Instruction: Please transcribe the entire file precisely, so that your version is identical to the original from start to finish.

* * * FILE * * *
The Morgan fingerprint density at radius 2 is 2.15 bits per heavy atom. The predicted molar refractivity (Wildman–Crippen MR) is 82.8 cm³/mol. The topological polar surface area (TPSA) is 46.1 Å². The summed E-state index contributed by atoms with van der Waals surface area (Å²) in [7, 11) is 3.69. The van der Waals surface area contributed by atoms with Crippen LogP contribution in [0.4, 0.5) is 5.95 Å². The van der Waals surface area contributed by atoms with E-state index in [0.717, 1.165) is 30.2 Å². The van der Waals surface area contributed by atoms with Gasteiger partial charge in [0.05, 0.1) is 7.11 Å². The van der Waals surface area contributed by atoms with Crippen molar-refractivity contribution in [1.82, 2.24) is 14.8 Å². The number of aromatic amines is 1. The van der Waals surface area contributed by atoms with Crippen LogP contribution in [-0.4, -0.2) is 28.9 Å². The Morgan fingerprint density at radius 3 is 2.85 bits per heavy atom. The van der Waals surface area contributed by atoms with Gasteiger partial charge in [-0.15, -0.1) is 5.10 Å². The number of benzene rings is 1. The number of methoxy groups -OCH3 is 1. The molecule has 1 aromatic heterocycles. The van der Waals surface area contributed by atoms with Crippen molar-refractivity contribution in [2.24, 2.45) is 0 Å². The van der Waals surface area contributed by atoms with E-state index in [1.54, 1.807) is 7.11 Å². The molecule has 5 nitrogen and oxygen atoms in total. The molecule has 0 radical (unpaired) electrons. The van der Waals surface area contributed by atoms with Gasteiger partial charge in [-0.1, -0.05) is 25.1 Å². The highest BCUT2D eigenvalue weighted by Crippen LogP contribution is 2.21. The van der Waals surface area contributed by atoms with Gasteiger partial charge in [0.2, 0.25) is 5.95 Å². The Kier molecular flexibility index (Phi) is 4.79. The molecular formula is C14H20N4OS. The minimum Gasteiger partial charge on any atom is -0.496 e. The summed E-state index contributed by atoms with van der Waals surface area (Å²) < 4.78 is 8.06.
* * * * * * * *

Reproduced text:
The Morgan fingerprint density at radius 2 is 2.15 bits per heavy atom. The predicted molar refractivity (Wildman–Crippen MR) is 82.8 cm³/mol. The topological polar surface area (TPSA) is 46.1 Å². The summed E-state index contributed by atoms with van der Waals surface area (Å²) in [7, 11) is 3.69. The van der Waals surface area contributed by atoms with Crippen LogP contribution in [0.4, 0.5) is 5.95 Å². The van der Waals surface area contributed by atoms with E-state index in [0.717, 1.165) is 30.2 Å². The van der Waals surface area contributed by atoms with Gasteiger partial charge in [0.05, 0.1) is 7.11 Å². The van der Waals surface area contributed by atoms with Crippen molar-refractivity contribution in [1.82, 2.24) is 14.8 Å². The number of aromatic amines is 1. The van der Waals surface area contributed by atoms with Crippen LogP contribution in [-0.4, -0.2) is 28.9 Å². The Morgan fingerprint density at radius 3 is 2.85 bits per heavy atom. The van der Waals surface area contributed by atoms with Gasteiger partial charge in [-0.15, -0.1) is 5.10 Å². The number of benzene rings is 1. The number of methoxy groups -OCH3 is 1. The molecule has 1 aromatic heterocycles. The van der Waals surface area contributed by atoms with Crippen molar-refractivity contribution in [2.24, 2.45) is 0 Å². The van der Waals surface area contributed by atoms with E-state index in [1.54, 1.807) is 7.11 Å². The molecule has 5 nitrogen and oxygen atoms in total. The molecule has 0 radical (unpaired) electrons. The van der Waals surface area contributed by atoms with Gasteiger partial charge in [-0.1, -0.05) is 25.1 Å². The highest BCUT2D eigenvalue weighted by Crippen LogP contribution is 2.21. The van der Waals surface area contributed by atoms with Gasteiger partial charge in [0.2, 0.25) is 5.95 Å². The Kier molecular flexibility index (Phi) is 4.79. The molecular formula is C14H20N4OS. The minimum Gasteiger partial charge on any atom is -0.496 e. The summed E-state index contributed by atoms with van der Waals surface area (Å²) < 4.78 is 8.06.